The Problems with Politicizing a Platform
Recently, CBS published an article about how Roku has refused to remove NRA TV from its streaming platform despite pressure from organizations like Media Matters to do so. I’ll openly admit that there are some businesses that I won’t patronize. Why? Because they conflict with my views or beliefs. But I have always deemed using this kind of social pressure on a corporate level a double-edged sword. It can come back to haunt you And this is no exception.
Roku Is Open To Everyone
One aspect of Roku I’ve always liked is that any organization, religion or even political affiliation has an opportunity to be on the platform. They could promote themselves free of any worry of harassment.
Whether you are Bill Oriely or the Young Turks there is nothing preventing you from creating a Roku channel and sharing your beliefs. But there are certain expectations that must be met. In order to have a public Roku Channel there is a list of rules rooted in certain basic rules and grounded in common sense. When a channel is submitted to be made available to the general public ( through the Roku Website or “Streaming Channels” section of your Roku) they are reviewed to ensure that they are abiding by Roku policies.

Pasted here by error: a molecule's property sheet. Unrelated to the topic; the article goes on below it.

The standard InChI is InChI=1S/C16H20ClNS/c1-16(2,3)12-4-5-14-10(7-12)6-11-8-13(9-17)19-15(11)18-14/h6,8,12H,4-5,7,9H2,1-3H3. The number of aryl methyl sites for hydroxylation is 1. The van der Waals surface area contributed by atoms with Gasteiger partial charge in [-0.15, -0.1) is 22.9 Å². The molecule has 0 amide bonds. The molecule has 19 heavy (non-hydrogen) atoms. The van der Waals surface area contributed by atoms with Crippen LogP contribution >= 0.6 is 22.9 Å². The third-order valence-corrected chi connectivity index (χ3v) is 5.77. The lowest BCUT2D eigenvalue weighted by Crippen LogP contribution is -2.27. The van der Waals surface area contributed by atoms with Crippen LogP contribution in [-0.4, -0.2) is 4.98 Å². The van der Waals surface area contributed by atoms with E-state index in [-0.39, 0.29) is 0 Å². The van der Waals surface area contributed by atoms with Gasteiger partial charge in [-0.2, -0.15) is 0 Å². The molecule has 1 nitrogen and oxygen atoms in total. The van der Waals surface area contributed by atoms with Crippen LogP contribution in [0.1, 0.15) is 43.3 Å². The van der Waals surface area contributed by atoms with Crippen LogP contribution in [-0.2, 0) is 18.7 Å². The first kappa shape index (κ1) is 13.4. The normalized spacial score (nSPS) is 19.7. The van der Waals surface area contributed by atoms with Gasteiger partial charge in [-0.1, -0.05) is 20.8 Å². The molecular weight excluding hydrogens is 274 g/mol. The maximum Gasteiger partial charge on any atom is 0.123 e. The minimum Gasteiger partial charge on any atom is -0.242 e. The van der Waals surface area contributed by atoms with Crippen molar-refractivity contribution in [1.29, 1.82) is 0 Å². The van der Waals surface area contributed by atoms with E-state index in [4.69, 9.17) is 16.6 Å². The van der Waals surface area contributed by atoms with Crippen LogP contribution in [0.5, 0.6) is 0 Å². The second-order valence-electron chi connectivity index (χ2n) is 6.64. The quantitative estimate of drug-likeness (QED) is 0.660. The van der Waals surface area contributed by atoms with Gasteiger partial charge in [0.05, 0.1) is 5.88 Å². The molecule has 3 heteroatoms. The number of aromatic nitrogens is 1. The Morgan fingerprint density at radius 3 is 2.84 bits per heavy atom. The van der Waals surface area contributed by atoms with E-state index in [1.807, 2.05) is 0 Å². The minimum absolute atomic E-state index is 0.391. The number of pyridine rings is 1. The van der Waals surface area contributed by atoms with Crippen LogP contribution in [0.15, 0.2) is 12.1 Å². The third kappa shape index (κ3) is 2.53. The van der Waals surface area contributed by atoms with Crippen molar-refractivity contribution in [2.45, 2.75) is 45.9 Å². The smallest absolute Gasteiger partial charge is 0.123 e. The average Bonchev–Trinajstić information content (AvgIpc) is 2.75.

It Goes Both Ways
Here is my basic fundamental problem with demanding Roku to remove the NRA channel from its list of available channels. It could set an example that coud have some serious ramifications for every channel that Roku has available. Understand, those who support the NRA can do the exact same thing to another channel one day. If a channel falls under the regulations set by Roku it should be able to exist.
The most recent estimates of NRA membership claim to be around 5 million people, but that’s just the members. There is no telling what sort of group they may target due to its views on any given subject concerning firearms or other social issues. And the whole thing could start again on the other side.
The truth is that no one benefits from that environment at all. Roku is as close to a public platform as exists in streaming. The proper answer to this is for those who are calling for the NRA channel to be removed from the device instead create their own Roku Channel and argue why the NRA is wrong in its views.